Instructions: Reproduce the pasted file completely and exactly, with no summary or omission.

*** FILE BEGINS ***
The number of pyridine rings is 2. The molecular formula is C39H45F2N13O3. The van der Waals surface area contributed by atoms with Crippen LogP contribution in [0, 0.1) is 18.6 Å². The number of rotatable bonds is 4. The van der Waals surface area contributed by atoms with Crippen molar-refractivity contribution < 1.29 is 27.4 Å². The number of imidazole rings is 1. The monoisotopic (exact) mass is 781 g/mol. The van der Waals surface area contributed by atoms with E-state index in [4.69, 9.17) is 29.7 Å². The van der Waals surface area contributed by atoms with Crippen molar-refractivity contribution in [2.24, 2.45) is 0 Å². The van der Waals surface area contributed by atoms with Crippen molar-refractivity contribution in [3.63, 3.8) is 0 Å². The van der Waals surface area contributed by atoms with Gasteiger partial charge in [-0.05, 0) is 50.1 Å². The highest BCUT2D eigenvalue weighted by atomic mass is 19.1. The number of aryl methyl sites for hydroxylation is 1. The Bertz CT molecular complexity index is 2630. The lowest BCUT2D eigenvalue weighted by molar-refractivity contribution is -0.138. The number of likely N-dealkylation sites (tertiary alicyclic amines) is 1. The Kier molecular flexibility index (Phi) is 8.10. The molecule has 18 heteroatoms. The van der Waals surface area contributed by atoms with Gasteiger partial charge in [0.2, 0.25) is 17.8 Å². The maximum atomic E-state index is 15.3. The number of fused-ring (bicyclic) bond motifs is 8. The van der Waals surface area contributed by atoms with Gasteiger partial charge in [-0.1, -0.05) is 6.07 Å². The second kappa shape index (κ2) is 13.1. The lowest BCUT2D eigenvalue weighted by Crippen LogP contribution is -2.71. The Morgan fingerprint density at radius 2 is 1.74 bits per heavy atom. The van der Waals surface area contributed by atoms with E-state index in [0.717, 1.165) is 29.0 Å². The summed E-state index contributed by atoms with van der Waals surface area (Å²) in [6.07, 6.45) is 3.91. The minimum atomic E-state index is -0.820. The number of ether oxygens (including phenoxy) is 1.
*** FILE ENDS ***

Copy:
The number of pyridine rings is 2. The molecular formula is C39H45F2N13O3. The van der Waals surface area contributed by atoms with Crippen LogP contribution in [0, 0.1) is 18.6 Å². The number of rotatable bonds is 4. The van der Waals surface area contributed by atoms with Crippen molar-refractivity contribution < 1.29 is 27.4 Å². The number of imidazole rings is 1. The monoisotopic (exact) mass is 781 g/mol. The van der Waals surface area contributed by atoms with E-state index in [4.69, 9.17) is 29.7 Å². The van der Waals surface area contributed by atoms with Crippen molar-refractivity contribution in [2.24, 2.45) is 0 Å². The van der Waals surface area contributed by atoms with Crippen molar-refractivity contribution in [3.63, 3.8) is 0 Å². The van der Waals surface area contributed by atoms with Gasteiger partial charge in [-0.05, 0) is 50.1 Å². The highest BCUT2D eigenvalue weighted by atomic mass is 19.1. The number of aryl methyl sites for hydroxylation is 1. The Bertz CT molecular complexity index is 2630. The lowest BCUT2D eigenvalue weighted by molar-refractivity contribution is -0.138. The number of likely N-dealkylation sites (tertiary alicyclic amines) is 1. The Kier molecular flexibility index (Phi) is 8.10. The molecule has 18 heteroatoms. The van der Waals surface area contributed by atoms with Gasteiger partial charge in [0.2, 0.25) is 17.8 Å². The maximum atomic E-state index is 15.3. The number of fused-ring (bicyclic) bond motifs is 8. The van der Waals surface area contributed by atoms with Gasteiger partial charge in [-0.1, -0.05) is 6.07 Å². The second kappa shape index (κ2) is 13.1. The lowest BCUT2D eigenvalue weighted by Crippen LogP contribution is -2.71. The Morgan fingerprint density at radius 2 is 1.74 bits per heavy atom. The van der Waals surface area contributed by atoms with E-state index in [0.717, 1.165) is 29.0 Å². The summed E-state index contributed by atoms with van der Waals surface area (Å²) in [6.07, 6.45) is 3.91. The minimum atomic E-state index is -0.820. The number of ether oxygens (including phenoxy) is 1.